The U.S. dollar edged higher on Wednesday, pulling away from a three month low as markets dialed back expectations for aggressive interest rate cuts by the Federal Reserve next month, but expectations for some monetary easing checked the currency’s gains.
Expectations for a half percentage point cut at the Fed’s July meeting receded after St. Louis Fed President James Bullard said Tuesday that such a move "would be overdone".
Separately, Fed Chairman Jerome Powell said the central bank is "insulated from short-term political pressures," pushing back against U.S. President Donald Trump's demands for a significant rate cut.
The comments tempered expectations for aggressive easing, but investors are still expecting at a quarter percentage point cut next month.
The U.S. dollar index against a basket of currencies edged up to 95.75 by 02:44 AM ET (06:44 GMT) on Wednesday, off a three-month low of 95.36 reached on Tuesday.
The dollar pushed higher against the yen, but remained within striking distance of five-month lows as heightened tensions between the U.S. and Iran underpinned demand for safe-haven currencies.
However, trading is likely to subdued as the focus shifts to a meeting between Trump and Chinese President Xi Jinping at a Group of 20 summit over the weekend, but expectations are low for a breakthrough that would end the dispute between the world’s two-largest economies.
“The dollar’s upside is heavy, particularly against the yen,” said Junichi Ishikawa, senior foreign exchange strategist at IG Securities.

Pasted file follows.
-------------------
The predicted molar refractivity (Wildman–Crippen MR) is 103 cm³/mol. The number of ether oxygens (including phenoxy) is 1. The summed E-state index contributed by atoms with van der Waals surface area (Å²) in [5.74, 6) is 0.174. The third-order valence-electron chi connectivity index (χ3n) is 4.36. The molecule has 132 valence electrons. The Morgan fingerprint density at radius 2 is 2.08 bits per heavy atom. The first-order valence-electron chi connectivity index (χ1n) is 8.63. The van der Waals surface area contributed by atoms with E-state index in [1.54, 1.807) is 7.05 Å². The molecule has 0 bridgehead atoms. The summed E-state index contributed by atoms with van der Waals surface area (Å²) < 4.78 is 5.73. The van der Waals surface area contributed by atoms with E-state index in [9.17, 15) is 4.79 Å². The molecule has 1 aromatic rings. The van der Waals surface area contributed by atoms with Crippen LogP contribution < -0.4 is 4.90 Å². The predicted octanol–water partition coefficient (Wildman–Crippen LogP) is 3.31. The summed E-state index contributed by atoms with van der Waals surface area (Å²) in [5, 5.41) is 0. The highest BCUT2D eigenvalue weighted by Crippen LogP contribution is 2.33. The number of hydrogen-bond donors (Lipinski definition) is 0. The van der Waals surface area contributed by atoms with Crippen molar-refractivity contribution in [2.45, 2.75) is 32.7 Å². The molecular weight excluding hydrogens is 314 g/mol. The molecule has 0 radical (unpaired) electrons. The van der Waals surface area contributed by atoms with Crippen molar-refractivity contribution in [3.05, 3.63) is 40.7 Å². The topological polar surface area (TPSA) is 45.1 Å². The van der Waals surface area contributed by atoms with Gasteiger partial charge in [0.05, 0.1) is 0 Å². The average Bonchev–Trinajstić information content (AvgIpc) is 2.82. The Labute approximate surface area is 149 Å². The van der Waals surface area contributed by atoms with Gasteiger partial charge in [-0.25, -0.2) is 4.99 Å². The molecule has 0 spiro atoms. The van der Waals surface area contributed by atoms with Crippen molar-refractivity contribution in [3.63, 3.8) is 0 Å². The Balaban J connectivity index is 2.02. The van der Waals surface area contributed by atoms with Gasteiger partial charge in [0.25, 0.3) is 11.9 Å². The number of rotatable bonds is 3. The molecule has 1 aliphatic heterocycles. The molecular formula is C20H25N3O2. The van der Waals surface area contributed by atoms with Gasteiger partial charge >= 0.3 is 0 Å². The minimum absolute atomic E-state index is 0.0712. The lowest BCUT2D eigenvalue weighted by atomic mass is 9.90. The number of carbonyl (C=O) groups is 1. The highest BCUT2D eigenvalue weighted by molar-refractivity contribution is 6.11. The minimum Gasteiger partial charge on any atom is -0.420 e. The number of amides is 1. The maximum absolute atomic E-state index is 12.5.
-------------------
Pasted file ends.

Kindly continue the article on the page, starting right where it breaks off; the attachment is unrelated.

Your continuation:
“Powell is worried about curbing excess expectations, but Treasury yields are clearly heading lower and U.S. economic data are not looking great. A rate cut in July is a done deal.”
The U.S. currency was up 0.2% at 107.38 yen after falling to 106.79 on Tuesday, its lowest since its flash crash in early January.
The euro was little changed against the dollar at 1.1356, rowing back slightly from Tuesday’s three-month high of 1.141.
The British pound was down 0.2% at 1.2669 before the Bank of England publishes its closely-watched quarterly inflation forecasts later on Wednesday.
The BoE has said rates would need to rise in a gradual fashion as long as Britain avoids a no-deal exit from the European Union.
However, sterling remains dogged by concerns that eurosceptic Boris Johnson will become Britain’s next prime minister, increasing the chance of a no-deal Brexit.